17. The Room of Requirement: The Fourth Incarnation

In 2000, Peter and Andrea Regan bought a home on Sparkes Road in Sebastopol California. Neighbors say the dilapidated farmhouse was not much to look at. Cramped and claustrophobic, the Regans gutted the place and tripled it in size.

And then, there was the matter of the falling down chicken coop. Built of milled ship timbers, or perhaps from trees hauled out of the Mendocino or Stumptown woods, it hadn’t held chickens in years and was destined to be torn down.

But Peter Regan, through some infusion of resource and energy, did more than keep it alive.  He shored it up on new footings.  He had it reclad in recovered boards.  He added skylights and track lighting and a honey colored floor.  It became a playroom, a ping pong room, a secret retreat for his three growing daughters.

The natural tendency is for things to degrade until they become dust.  But what of the counterposing force?  That thing that creates and is being, well, it’s life itself.  And to foster life where there should very well be none at all – why that’s heroic.

It sounds so simple.

But what really occurs in that strange alchemy that we pass off as resurrection?

The Boat

As far as this story goes, the boat’s journey began on the back porch of Arlo Guthrie’s farmhouse in Massachusetts. It had sat there for a lot of years. I don’t know how Arlo came to have it or what his plans were. Apparently he doesn’t really like the water.

His friend Jack, though, loved boats. He once took the thing out on Arlo’s pond that was hardly bigger than a small room. And I guess Arlo said Jack could have it.

So Jack drove the thing from Massachusetts to Colorado on a flatbed trailer and the boat pretty much sat upside down on someone’s property for a lot of years and then it was driven down to Palm Springs where it sat upside down for a lot more years. Jack may have floated it in a swimming pool just to see what it was like.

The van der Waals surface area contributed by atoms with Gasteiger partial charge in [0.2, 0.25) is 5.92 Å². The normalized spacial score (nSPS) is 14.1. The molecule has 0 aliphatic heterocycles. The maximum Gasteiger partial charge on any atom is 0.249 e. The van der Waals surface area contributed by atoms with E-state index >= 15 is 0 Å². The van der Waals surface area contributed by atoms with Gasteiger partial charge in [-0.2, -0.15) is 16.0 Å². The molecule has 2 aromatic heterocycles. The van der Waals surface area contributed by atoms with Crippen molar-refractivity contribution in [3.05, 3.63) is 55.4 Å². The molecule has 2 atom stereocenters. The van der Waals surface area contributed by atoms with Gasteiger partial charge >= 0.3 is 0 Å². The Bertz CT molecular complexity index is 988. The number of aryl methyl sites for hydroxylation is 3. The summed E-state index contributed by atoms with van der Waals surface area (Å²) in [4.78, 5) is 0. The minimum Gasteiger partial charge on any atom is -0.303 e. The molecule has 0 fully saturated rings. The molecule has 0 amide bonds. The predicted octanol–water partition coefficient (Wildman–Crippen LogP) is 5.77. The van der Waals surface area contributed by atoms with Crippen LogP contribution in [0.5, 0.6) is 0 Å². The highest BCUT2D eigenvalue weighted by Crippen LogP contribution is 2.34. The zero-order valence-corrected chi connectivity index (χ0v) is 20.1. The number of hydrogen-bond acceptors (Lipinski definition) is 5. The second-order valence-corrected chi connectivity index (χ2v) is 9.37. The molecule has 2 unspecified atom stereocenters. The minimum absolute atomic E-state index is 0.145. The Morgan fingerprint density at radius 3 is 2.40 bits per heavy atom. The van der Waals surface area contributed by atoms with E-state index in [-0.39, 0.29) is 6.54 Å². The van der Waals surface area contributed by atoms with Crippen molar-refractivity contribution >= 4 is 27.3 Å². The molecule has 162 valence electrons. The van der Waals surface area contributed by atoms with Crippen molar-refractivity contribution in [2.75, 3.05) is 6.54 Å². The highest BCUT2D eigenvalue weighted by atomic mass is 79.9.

Eventually the boat came to Tomales Bay where it weathered untended to for more than a decade. The gunnels rotted out as well some of the sidings. It had once been a lovely Penguin Dinghy much like a boat that Jack had once owned that had been swept away in the great New York hurricane of 1953.

Just before Thanksgiving my boat building friend Brett was driving down the 1 toward Bolinas when he spied a prickly pear cactus adorned with fruit. He pulled over, got his tongs and gloves and set to gleaning a bag of fruit. He was interrupted, though, by a winsome woman, a complete stranger, who seemed to have materialized out of nowhere.

We need help, she said. We need to save Jack’s boat. She suggested that it was in some sort of imminent danger and that she needed assistance.

Well, I’ve worked on boats, Brett offered. He looked around at the neighboring docks on the bay. Where is it? he asked. I can come over and see what I can do.

The woman looked at him incredulously. The boat’s not here, she said. It’s in Sausalito.

Okay, Brett said. Give me Jack’s phone number and I can call him and I can see what I can do.

The woman became very unnerved. You can’t call Jack! she exclaimed. Everyone wants to talk with Jack. Jack calls you!

So she took Brett’s number and told him to wait ten minutes and the call would arrive.

Which it did. And by the next day Brett was in a Sausalito boat yard listening to a day full of boat yarns and traveling history and loading the boat onto a trailer hitch and towing it to Bolinas. And a few days later he was at our house standing outside the chicken house with a sack of apples in each hand, staring in reverie, wondering what our plans were for the chicken house.

Our friend Evan Nichols the writer had christened it the Room of Requirement. Everyone who stepped inside was possessed by a different overpowering vision. For Mazie, it was the ping pong hang out room. I saw a cider pressing and cheesemaking facility. Evan saw a writers retreat room. His wife Amy saw a yoga room. Anne Harley envisioned a singing studio. The vultures have found it quite useful as a dinner plate.

And Brett saw a boat restoration house.

The room is one and all of these things.

And that’s how last Monday Jack pulled up in his three quarter ton truck pulling the boat. And that’s how Arlo Guthrie’s penguin dinghy came to sit inside our chicken house. And why I will spend a better part of my winter sanding and planing and painting wood.

Because if you do things right, all of this, every bit, is required.